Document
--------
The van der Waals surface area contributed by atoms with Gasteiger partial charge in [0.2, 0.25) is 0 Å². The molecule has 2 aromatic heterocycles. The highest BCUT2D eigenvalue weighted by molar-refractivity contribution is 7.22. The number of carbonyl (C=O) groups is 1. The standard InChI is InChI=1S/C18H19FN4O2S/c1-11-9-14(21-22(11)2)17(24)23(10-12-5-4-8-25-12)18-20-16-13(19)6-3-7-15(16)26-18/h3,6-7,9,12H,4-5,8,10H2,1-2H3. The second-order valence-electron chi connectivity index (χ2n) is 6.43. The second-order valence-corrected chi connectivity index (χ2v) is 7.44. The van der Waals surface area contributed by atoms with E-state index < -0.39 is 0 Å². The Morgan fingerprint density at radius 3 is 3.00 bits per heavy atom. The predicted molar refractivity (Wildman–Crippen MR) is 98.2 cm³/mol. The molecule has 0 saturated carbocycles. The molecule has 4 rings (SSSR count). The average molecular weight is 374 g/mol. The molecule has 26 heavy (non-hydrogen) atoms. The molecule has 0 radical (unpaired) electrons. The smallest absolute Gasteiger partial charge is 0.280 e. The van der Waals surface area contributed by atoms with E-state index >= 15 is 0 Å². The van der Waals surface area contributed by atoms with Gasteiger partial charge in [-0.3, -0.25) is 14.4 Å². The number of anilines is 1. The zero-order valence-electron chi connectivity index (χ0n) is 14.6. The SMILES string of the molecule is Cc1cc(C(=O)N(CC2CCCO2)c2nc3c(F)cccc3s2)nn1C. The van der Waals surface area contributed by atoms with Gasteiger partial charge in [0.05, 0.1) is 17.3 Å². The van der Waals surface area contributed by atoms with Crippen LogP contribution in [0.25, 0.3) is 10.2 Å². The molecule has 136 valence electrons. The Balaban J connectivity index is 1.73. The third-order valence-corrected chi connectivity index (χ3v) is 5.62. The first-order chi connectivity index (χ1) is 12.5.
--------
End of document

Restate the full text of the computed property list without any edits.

The van der Waals surface area contributed by atoms with Gasteiger partial charge in [0.2, 0.25) is 0 Å². The molecule has 2 aromatic heterocycles. The highest BCUT2D eigenvalue weighted by molar-refractivity contribution is 7.22. The number of carbonyl (C=O) groups is 1. The standard InChI is InChI=1S/C18H19FN4O2S/c1-11-9-14(21-22(11)2)17(24)23(10-12-5-4-8-25-12)18-20-16-13(19)6-3-7-15(16)26-18/h3,6-7,9,12H,4-5,8,10H2,1-2H3. The second-order valence-electron chi connectivity index (χ2n) is 6.43. The second-order valence-corrected chi connectivity index (χ2v) is 7.44. The van der Waals surface area contributed by atoms with E-state index < -0.39 is 0 Å². The Morgan fingerprint density at radius 3 is 3.00 bits per heavy atom. The predicted molar refractivity (Wildman–Crippen MR) is 98.2 cm³/mol. The molecule has 0 saturated carbocycles. The molecule has 4 rings (SSSR count). The average molecular weight is 374 g/mol. The molecule has 26 heavy (non-hydrogen) atoms. The molecule has 0 radical (unpaired) electrons. The smallest absolute Gasteiger partial charge is 0.280 e. The van der Waals surface area contributed by atoms with E-state index >= 15 is 0 Å². The van der Waals surface area contributed by atoms with Gasteiger partial charge in [-0.3, -0.25) is 14.4 Å². The number of anilines is 1. The zero-order valence-electron chi connectivity index (χ0n) is 14.6. The SMILES string of the molecule is Cc1cc(C(=O)N(CC2CCCO2)c2nc3c(F)cccc3s2)nn1C. The van der Waals surface area contributed by atoms with Gasteiger partial charge in [0.05, 0.1) is 17.3 Å². The van der Waals surface area contributed by atoms with Crippen LogP contribution in [0.25, 0.3) is 10.2 Å². The molecule has 136 valence electrons. The Balaban J connectivity index is 1.73. The third-order valence-corrected chi connectivity index (χ3v) is 5.62. The first-order chi connectivity index (χ1) is 12.5.